Blog

Student Spotlight Series: Chad Woitas, PT, DPT; Megan Mitchell, SPT

Chad Woitas was part of University of Maryland Baltimore's DPT Class of 2017. During his third year Chad had the opportunity to intern at two prestigious clinics: Walter Reed National Medical Center, one of the nations largest and most renowned military medical centers, and San Antonio Military Medical Center (SAMMC), Institute of Surgical Research (ISR), Burn Rehabilitation Center. Chad currently resides with his wife and two sons in Santiago, Chile. Upon return to the United States he plans on continuing to serve the military community as a Physical Therapist, and remain involved in the burn rehabilitation setting.

Can you provide some background information on the two of the clinicals that you interned at?

At Walter Reed I specifically worked within the Military Advanced Training Center (MATC) and spent the majority of my time providing rehab services for amputees or limb salvage cases from combat related trauma and from accidents here in the United States or US occupied regions. The clinic is spacious, surrounded by an indoor track with suspension rail and harness system, and supplied with all the necessary rehab equipment. The care is efficient and utilizes the multi-D team approach in an effort to streamline care with all the rehab and medical specialties a patient may need. I was able to work with Prosthetics / Orthotics, Occupational Therapists, PM&R, Gait Lab, within the pool, and witnessed all the different stages and progression of amputee rehab. The majority of patients were 20-30 years old, but also a 90 year old female transtibial amputee.

At SAMMC I worked in the Burn Rehabilitation Center, which included the Burn ICU, and burn progressive care unit. The Burn Center is responsible for active military, veterans, and their family members, and civilian patients with burns for the southern TX region. Here you will care for some of the most critical patients depending on severity of burns, age, and previous health status (comorbidities). Again, the multi-D team approach is needed in the setting, as every specialty has a significant role in caring for these critically injured patients. No pediatric patients, all 20-70 years old. Having the ability to communicate in Spanish would be beneficial as well, used it on a daily basis.

Did you have to go through a special application process to land these internships? If so, why do you believe that you were chosen?

WRNNMC, there is an application process. I have previous active duty experience, currently in the US Army National Guard, and a medic within the Special Operations Community. My wife is also a current active duty service member. I believe all these factors combined added extra value to the application.

SAMMC, no application. Although, you should have an interest in burns. I had a part-time internship at Johns Hopkins Burn Center, and afterward I was still interested in SAMMC Burn Center. I feel this had value.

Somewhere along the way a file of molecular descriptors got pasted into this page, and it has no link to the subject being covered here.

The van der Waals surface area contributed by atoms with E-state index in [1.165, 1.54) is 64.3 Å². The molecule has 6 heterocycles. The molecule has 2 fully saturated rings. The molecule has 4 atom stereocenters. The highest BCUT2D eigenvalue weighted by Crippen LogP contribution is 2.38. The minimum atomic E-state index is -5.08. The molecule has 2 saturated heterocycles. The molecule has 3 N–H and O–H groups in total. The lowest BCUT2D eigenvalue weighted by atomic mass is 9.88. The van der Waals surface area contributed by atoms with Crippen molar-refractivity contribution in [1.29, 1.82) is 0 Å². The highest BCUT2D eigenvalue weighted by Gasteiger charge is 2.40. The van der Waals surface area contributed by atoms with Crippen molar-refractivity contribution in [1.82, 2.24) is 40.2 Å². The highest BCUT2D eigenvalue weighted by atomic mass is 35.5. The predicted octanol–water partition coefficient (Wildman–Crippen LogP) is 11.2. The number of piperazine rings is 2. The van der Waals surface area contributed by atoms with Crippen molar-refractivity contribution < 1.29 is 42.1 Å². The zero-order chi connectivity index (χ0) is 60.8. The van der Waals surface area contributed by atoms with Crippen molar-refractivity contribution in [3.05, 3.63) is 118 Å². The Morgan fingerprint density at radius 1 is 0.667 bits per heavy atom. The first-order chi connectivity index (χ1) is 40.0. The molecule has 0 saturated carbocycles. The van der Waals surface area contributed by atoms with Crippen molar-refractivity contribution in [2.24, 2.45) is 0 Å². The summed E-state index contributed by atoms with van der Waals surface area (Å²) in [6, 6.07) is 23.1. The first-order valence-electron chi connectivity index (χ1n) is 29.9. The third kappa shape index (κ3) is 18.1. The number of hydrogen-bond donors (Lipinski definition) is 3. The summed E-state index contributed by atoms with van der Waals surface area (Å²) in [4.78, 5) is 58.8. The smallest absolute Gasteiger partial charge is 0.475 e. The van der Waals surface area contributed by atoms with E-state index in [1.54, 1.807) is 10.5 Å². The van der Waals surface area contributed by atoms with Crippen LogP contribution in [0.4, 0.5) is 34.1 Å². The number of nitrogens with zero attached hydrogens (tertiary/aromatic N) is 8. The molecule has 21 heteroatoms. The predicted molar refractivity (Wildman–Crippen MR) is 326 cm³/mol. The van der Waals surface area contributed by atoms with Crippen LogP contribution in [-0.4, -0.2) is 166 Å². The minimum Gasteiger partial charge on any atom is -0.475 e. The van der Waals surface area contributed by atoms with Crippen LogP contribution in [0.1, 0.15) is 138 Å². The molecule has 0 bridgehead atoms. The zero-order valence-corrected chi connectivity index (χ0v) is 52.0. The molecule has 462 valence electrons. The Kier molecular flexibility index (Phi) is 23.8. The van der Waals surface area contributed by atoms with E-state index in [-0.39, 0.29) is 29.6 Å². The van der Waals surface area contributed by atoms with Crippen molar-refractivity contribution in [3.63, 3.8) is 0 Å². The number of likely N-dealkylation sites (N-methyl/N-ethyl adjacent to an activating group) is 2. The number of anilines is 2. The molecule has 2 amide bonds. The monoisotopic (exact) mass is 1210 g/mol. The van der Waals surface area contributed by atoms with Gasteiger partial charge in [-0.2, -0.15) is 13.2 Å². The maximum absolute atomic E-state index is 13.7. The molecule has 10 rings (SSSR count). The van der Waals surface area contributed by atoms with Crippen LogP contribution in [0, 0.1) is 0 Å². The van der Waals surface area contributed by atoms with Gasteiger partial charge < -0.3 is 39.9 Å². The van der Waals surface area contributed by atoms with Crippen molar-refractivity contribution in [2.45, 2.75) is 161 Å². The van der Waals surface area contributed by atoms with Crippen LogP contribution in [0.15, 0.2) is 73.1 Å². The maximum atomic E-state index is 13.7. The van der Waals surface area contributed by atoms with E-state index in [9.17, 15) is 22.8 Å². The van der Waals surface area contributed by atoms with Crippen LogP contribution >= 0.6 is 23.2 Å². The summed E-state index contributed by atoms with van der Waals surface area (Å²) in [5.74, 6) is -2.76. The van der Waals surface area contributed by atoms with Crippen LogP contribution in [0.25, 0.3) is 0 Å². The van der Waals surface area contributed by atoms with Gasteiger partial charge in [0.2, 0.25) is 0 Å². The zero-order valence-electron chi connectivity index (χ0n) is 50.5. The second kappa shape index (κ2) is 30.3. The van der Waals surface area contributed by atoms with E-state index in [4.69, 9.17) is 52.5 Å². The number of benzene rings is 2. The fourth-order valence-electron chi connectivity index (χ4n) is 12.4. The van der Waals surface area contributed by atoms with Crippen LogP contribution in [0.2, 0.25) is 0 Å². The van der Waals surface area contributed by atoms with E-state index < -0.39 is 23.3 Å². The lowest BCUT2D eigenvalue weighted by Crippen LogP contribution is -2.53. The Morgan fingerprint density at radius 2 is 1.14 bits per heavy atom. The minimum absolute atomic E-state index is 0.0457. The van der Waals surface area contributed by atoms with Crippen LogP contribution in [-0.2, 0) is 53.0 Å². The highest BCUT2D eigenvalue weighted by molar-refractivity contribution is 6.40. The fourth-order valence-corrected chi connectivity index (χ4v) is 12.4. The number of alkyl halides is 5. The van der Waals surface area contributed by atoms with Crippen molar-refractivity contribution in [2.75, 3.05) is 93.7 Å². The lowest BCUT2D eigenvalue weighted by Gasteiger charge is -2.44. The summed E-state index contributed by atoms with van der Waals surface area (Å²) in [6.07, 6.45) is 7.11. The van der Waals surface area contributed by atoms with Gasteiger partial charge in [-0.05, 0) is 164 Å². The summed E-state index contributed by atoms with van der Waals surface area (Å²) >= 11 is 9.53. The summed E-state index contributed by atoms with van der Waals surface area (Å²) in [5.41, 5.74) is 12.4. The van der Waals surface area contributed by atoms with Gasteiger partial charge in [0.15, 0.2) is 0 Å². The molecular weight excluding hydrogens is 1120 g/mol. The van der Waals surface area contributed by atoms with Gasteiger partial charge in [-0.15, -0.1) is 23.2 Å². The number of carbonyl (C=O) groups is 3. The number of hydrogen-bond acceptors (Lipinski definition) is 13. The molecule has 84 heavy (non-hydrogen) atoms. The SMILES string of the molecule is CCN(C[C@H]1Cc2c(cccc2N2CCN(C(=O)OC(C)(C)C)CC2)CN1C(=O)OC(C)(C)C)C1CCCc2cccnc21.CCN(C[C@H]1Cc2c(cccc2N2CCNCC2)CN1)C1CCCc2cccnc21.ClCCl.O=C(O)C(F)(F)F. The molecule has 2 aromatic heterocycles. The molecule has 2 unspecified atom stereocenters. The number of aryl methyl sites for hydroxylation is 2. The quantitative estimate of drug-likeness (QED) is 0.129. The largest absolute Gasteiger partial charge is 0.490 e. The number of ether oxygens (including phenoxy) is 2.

Also, both locations required an extensive background investigation (security clearance). To successfully begin your rotation on time I recommend beginning these ASAP, give it at least 3 months.

What made your internships so valuable?

Both were unique experiences within special settings. Due to the specialized nature of both settings, I had to be sure my interest was strong enough to justify missing other clinical experiences that would be more realistic and likely for me to work in. Otherwise, these are two of the most advanced rehab centers for these patient populations and the experience I received is unquantifiable.

Are there any clinical pearls you could offer to our readers that you learned from your internships?

Although there's a great deal to learn within our specialty, don't disregard the other disciples around you. Even though it may not be within our scope, it's helpful to understand the roles, responsibilities, and capabilities of everyone else so when an issue arises you can efficiently address it by referring the patient to the proper discipline. You don't know what you don't know, learning from other disciples can be extremely beneficial to the patient.

What was the hardest part about working with military personnel?

With my background I felt at home working alongside the providers and patients. This population will complete any task you give them, so have a plan, tell them what they are doing and why, and they'll do it. If anything, you'll have to stop them from doing too much. Also, military service members tend to speak their mind without a filter, don't take it personal and remain professional.

What advice do you have for someone that is going into a rotation similar to yours?

Both of these settings require the efforts from all members of the Multi-D team. Although your plate is full with priorities of the PT specialty, place effort on understanding all the other roles and their responsibilities as well. Be a team player, help out whenever possible, and understand that although you are an intern, other providers will be expecting a plan and recommendations from you. Be confident. Appreciate and be grateful for the opportunity and take advantage of the great experience and education you'll receive.

 

For more information about Chad, or his internships, please email us at aptaofmdssig@gmail.com

 

Megan Mitchell, SPT